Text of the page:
διοικοῦνται δ᾽ αἱ μὲν τυραννίδες καὶ ὀλιγαρχίαι τοῖς τρόποις τῶν ἐφεστηκότων, αἱ δὲ πόλεις αἱ δημοκρατούμεναι τοῖς νόμοις τοῖς κειμένοις ὑμῖν δὲ τοῖς τὴν ἴσην καὶ ἔννομον πολιτείαν ἔχουσι τοὺς παρὰ τοὺς νόμους λέγοντας βεβιωκότας· ἐντεῦθεν γὰρ ἰσχύσετε, ὅταν εὐνομῆσθε

Read about the evidence
Aeschines (Aeschin. 1).

Autocracies and oligarchies are administered according to the tempers of their lords, but democratic states according to established laws. And be assured, fellow citizens, that in a democracy it is the laws that guard the person of the citizen and the constitution of the state… but you, who have a government based upon equality and law, must guard against those whose words violate the laws or whose lives have defied them; for then only will you be strong, when you cherish the laws ( εὐνομῆσθε )… (Aeschines Against Timarchus 4-5)

I would point out to the student of the Athenian democracy that poetry, like the laws, had power, and for that reason it had to be regulated—that is protected and guarded against those who would violate it.

But I also think that if we focus too closely on the importance of the state copies for the establishment of the text we are missing the point somewhat. The law (in the only source in which we have it) does not specify from what exemplar the state copies are to be made. We will probably never know if the law did in fact specify such a thing. What we do know of the law is that the texts were to be placed in the Metroon, and statues of Aeschylus, Sophocles and Euripides were to be placed in the theater. This suggests two things: 1) that the law had an honorific purpose, and not necessarily textual one. And 2) that the poetry of these three great tragedians was being symbolically elevated to the status of law in the civic discourse, as we so often find in the law courts and public speeches in the fourth century.

[For another study of the use of Homeric and other poetry in the Athenian public arena, see also Andrew Ford, “Reading Homer from the Rostrum: Poems and Laws in Aeschines” Against Timarchus’ (in Performance Culture and Athenian Democracy, ed. Simon Goldhill and Robin Osborne, 1999; as well as S. Perlman, “Quotations from Poetry in Attic Orators of the Fourth Century BCE” [American Journal of Philology 85 (1964): 155-172]). Ford adduces many of the same key passages that I have examined here, but his argument differs from mine. Whereas Ford stresses the individual motives of public speakers in seeking to display their education and sophistication in their citations of Homeric and other poetry for their ad hoc legal or political argumentation, I argue for the inherent traditional authority of such poetic traditions, from the archaic period onward, in civic discourse.— CD]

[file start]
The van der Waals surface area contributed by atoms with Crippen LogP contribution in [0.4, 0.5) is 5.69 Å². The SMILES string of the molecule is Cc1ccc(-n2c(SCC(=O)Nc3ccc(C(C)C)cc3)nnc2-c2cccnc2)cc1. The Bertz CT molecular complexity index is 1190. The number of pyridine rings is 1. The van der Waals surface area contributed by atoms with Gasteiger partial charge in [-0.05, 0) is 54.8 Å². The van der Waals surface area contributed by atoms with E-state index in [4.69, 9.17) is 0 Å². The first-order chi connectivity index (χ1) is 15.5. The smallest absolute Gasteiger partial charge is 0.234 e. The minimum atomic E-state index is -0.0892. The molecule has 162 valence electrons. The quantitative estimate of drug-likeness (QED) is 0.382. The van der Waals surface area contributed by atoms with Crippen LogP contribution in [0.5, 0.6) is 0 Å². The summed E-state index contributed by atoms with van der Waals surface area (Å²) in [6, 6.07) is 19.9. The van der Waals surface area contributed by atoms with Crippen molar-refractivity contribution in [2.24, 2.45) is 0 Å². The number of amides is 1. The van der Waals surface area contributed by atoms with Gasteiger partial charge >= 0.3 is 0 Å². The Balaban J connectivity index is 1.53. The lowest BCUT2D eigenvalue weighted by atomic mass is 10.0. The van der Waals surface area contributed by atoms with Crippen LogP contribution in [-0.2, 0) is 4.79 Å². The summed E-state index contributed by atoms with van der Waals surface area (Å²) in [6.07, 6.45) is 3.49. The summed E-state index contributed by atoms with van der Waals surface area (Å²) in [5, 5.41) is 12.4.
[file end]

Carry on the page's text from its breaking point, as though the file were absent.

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Notes

Note 6  

Plot on a Map
Athens.
Salamis.
Athens.

T. Leslie Shear, Jr., “Tyrants and Buildings in Archaic Athens.” Athens Comes of Age from Solon to Salamis . Princeton, 1978, p.4. J. M. Camp, The Athenian Agora: Excavations in the Heart of Classical Athens (London, 1986), pp. 39-40.

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Note 7  

Shear, Jr., pp. 8-11 and Camp, pp. 39-40.

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Note 8  

P. Cartledge, “‘Deep Plays’: theatre as process in Greek civic life.’ The Cambridge Companion to Greek Tragedy. ed. P. E. Easterling. Cambridge, 1997. See also Vernant in J-P. Vernant and P. Vidal-Naquet, Myth and Tragedy in Ancient Greece. trans. Janet Lloyd. New York, 1990.